Film Review: AFTER THE WEDDING (USA 2019) ***

After the Wedding Poster

A manager of an orphanage in Kolkata travels to New York to meet a benefactor.


Bart Freundlich


Susanne Bier (original screenplay), Bart Freundlich | 1 more credit »

AFTER THE WEDDING is the 2006 Best Foreign Film Oscar nominee that put Danish filmmaker Susanne Bier on the moviemaking map.  As the film was released way back when, it has been more than 10 years since Julianne Moore initiated the remake and many will hardly remember anything abut the original  movie, expect that it was really good.  And that’s a good thing.  The plot revelations in the film are what keeps the film both interesting and engrossing.

In the original film, the protagonist played by Mads Mikkelsen is a Dane working in India at an orphanage before traveling back to Copenhagen to secure funds from a wealthy entrepreneur who happens to have a hidden agenda.  In the new version the gender roles are switched.  Isabel (Michelle Williams) is an American transplant who has devoted her life to running a Calcutta orphanage.  Just as funds are drying up, she is contacted by a potential donor , Theresa (Julianne Moore) who insists that Isabel must travel to New York (replacing Copenhagen) to make a presentation in person.  Once in New York, Isabel lands in the sight line of Theresa, a multi-millionaire media mogul who seems to have a perfect life – from the glittering skyscraper where she runs her business, to the glorious Oyster Bay estate, where she lives with her artist husband (Billy Crudup), about-to-be married daughter (Abby Quinn) and younger twin sons.  While Isabel thinks she’ll soon be returning to the orphanage, Theresa has other plans for Isabel.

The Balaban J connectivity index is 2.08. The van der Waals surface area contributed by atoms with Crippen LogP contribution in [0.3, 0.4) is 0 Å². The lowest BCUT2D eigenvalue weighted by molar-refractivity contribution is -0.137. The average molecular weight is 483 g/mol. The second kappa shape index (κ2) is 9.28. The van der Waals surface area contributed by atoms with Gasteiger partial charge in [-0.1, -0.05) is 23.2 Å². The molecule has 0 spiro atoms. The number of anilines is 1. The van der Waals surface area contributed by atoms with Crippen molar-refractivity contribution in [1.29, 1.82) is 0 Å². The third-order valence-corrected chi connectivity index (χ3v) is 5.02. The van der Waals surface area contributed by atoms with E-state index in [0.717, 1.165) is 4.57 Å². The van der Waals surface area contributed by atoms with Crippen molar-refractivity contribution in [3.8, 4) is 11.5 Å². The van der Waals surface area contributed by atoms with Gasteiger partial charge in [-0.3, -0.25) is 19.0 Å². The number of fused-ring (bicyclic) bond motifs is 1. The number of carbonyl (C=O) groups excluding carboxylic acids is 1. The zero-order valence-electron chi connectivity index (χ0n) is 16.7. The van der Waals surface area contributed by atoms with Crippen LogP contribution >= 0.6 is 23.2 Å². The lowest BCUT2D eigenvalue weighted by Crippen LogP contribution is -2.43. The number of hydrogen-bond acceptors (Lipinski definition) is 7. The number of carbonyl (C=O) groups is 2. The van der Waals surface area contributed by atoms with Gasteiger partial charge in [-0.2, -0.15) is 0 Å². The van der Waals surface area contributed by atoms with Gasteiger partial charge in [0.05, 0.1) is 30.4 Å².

The less said about the film’s story the better, as the revelations of the plot would spoil  the film’s entertainment.

Both what is a marvellous about this version are the performances by the two female leads.  Williams is the best, acting through her eyes and mannerisms, and obviously stealing the limelight from Moore.  Moore, understandably gives herself some major lines to dramatize when she, realizing that she is going to die screams that she wants to live.  This is reminiscent of the Jill Clayburgh scene in Daryl Duke’s GRIFFIN AND PHOENIX where she and Peter Falk played lovers who were both dying of terminal illness but finally happy in love.  Clayburgh’s character screams and cries: “Life is so unfair!!”

In the film there is a segment where the females Isabel and her daughter (Abby Quinn) bond together in a moment of distress.  Again, this is right out of Alfonso Curaron’s ROMA where the major line was uttered by the mistress to the maid, when pregnant thought she was going to be fired (by her mistress) but only to be told: “We women have to stick together.”

AFTER THE WEDDING is so immaculately shot n almost too perfect India (with a huge outdoor pool for washing that seems to clean of authenticity) and an orphanage looking too perfect with a perfectly organized wedding where all the speeches are delivered spot-on perfect are examples.  Imperfections occur in real life.


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